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Cabin altitude of an A350 or 787 at 40,000 feet?

Cabin altitude of an A350 or 787 at 40,000 feet?

Old Jan 31, 2023, 5:21 pm
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Lightbulb Cabin altitude of an A350 or 787 at 40,000 feet?

All,

Not sure if this is the right section to post. But curious if any experts can tell me what the effective cabin altitude is at 40,000 feet for an A350 or 787?

From my understanding, a 77W at 36,000ft has a cabin pressure of around 6000 feet (which is lower than the max of 8000ft). Curious how "comfy" an A350/787 actually is at normal cruising altitude?

Thanks!
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Old Feb 3, 2023, 6:15 pm
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The Boeing 787 has a design cabin altitude of 6,000 ft, the A350 is set even lower at 5,500 ft. The cabins are pressurized and maintain this level regardless of cruising altitude, be that 30,000 ft or 40,000 ft.

That's one reason (the other being increased humidity levels and the reduced noise footprint on those two aircraft) why they feel more 'comfy' to passengers.
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Old May 2, 2023, 8:15 am
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Originally Posted by bhomburg
The Boeing 787 has a design cabin altitude of 6,000 ft, the A350 is set even lower at 5,500 ft. The cabins are pressurized and maintain this level regardless of cruising altitude, be that 30,000 ft or 40,000 ft.

That's one reason (the other being increased humidity levels and the reduced noise footprint on those two aircraft) why they feel more 'comfy' to passengers.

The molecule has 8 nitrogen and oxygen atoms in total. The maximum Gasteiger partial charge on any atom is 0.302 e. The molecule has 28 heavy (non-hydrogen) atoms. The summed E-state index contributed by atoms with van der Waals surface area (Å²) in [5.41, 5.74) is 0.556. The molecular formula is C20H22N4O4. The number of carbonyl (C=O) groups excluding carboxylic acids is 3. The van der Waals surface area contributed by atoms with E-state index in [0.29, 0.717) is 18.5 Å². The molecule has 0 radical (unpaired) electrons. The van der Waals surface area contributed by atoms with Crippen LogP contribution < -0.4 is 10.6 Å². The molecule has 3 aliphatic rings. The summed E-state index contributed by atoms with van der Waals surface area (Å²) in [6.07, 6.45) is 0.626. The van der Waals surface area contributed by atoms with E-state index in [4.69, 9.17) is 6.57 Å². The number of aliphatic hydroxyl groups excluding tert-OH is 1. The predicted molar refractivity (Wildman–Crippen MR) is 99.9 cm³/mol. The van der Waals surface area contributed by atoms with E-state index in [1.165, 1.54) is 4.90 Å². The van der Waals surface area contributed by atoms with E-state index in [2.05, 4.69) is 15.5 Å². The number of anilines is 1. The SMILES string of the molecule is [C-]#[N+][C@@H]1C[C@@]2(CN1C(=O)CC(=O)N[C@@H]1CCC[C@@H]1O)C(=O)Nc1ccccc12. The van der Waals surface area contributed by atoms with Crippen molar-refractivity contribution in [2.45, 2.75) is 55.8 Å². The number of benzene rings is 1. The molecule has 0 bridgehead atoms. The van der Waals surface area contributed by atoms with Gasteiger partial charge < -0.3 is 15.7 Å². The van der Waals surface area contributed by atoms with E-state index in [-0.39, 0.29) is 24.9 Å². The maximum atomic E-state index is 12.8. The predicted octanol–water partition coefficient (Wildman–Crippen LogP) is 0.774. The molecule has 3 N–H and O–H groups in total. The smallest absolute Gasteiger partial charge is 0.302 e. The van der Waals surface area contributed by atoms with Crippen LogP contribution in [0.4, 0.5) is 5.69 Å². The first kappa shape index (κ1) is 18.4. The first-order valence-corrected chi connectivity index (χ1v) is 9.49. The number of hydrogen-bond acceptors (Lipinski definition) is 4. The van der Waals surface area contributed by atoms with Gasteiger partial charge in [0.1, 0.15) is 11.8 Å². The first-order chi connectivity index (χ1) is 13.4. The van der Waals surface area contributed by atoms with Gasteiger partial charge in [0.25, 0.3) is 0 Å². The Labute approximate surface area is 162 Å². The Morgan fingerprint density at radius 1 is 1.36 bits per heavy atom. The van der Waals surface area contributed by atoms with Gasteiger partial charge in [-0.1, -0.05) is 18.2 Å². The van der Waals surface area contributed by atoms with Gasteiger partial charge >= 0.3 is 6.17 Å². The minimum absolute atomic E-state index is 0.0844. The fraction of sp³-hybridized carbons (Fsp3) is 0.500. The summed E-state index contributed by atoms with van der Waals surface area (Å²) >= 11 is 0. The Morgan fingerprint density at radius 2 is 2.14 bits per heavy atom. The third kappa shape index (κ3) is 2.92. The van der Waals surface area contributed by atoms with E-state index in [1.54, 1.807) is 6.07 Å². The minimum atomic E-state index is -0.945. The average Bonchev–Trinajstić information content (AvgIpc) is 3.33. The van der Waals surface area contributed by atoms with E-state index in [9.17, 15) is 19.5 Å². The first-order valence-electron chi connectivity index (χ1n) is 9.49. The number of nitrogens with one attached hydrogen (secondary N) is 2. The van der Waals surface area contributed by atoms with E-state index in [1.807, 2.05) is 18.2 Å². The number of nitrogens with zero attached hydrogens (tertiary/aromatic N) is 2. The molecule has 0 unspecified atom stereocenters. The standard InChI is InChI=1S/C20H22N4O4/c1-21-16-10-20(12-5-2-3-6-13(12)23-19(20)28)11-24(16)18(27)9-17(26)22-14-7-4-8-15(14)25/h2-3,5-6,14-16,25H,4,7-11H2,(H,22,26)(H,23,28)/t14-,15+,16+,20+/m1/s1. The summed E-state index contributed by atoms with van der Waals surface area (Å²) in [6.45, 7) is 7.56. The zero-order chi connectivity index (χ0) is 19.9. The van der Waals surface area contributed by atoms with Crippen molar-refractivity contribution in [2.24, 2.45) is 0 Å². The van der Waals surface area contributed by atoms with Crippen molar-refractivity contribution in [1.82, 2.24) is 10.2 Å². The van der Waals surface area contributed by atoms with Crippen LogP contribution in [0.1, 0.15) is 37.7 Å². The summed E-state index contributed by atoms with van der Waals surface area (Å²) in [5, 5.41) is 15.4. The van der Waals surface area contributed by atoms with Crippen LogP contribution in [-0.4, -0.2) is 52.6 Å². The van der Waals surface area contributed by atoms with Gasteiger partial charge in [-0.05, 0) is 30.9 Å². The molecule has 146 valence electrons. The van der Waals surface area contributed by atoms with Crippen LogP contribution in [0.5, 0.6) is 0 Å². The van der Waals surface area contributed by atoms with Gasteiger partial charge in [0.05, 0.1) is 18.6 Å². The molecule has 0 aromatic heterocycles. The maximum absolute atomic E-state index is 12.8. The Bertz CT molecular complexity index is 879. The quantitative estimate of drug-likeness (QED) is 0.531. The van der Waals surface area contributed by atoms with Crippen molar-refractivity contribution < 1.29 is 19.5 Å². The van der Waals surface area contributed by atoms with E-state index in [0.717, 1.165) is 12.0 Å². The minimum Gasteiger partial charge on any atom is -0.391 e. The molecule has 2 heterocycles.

Apologies for the late response - thanks so much for the reply! How does that compare to an A380 which is also pressurized around 6,000 ft?
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Old May 9, 2023, 4:09 pm
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Originally Posted by thelister
Apologies for the late response - thanks so much for the reply! How does that compare to an A380 which is also pressurized around 6,000 ft?
Its identical, you are at 6000ft so the partial pressure of oxygen is the same. The amount of fresh air change over on more modern aircraft is determined by the number of pax the aircraft is told it has. This regulates the amount of recirculated air mix with fresh air to maintain humidity to a comfortable level.

The only other differences are the sources of air. Airbus still uses bleed air tapped off form the compressor sections of engines. Boeing have got what is effectively 4 dysons that draw and compress air prior to sending it to the air conditioning packs. Form then on the process in the bootstrap system is the same.
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